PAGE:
Wolfen (1981) - Michael Wadleigh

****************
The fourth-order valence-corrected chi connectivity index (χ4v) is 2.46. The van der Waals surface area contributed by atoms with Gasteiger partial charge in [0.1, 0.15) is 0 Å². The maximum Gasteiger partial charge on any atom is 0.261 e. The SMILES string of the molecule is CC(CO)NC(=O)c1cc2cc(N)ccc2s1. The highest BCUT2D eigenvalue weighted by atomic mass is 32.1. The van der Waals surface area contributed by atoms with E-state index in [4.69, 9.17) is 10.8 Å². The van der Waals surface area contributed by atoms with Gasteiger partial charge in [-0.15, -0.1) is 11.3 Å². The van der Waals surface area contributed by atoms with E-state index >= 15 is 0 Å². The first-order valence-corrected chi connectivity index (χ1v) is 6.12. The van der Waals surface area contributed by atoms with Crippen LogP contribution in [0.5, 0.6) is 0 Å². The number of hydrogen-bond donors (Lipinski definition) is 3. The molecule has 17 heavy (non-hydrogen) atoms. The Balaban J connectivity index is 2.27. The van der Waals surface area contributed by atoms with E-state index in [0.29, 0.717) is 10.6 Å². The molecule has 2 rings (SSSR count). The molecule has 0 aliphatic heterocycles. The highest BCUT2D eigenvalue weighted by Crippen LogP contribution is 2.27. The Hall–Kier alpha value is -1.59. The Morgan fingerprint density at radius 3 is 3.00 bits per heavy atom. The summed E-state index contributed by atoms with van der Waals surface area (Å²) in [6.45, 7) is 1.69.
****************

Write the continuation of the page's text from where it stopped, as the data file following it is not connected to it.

Wolfen is a great time-capsule movie of New York that constructs an archetypical detective story as a means to deliver a potent ecological thriller. Interrogates modernity, colonialism, and global capitalism through its expressive display of violence and aggression, using this primal creature's barbaric actions as a means to elucidate the underlying resentment of so many. The iconography of antiquity often exists in the periphery of this film's narrative and emotional thrust; collective indignation manifested in this primal, mythical creature transcends the specificity of culture and speaks to something more grandiose about the artificiality and subjugation of our current socio-economical arrangement. Regardless of the intrinsic ugliness of its aesthetic, Retribution is only accomplished through violence, and Wolfen posits punitive justice is a necessity of the oppressed. Particularly struck by the recurring use of the POV from this creature's perspective. Providing a voyeuristic tension that thrills only feels like the emotional intent. Wolfen is aiming to construct an indigenous gaze that is repeatedly and explicitly a recurring visual device to provide a perspective from those that existed before the rise of our current global economic order. A low-key incisive utilization of the werewolf film that navigates the entanglements of our social order under the oppression intrinsic to the construction of transnational capitalism. From a purely surface-level interpretation, Wolfen offers a lot of cinematic pleasures. Crafting an intriguing crime story with a strong sense of tension throughout, Wolfen also features a great role for Albert Finney and a panoply of endearing character actors (Tom Noonan, Dick O’Neill, James Tolkan) all set against the backdrop of a late 70s/early 80s crumbling New York.
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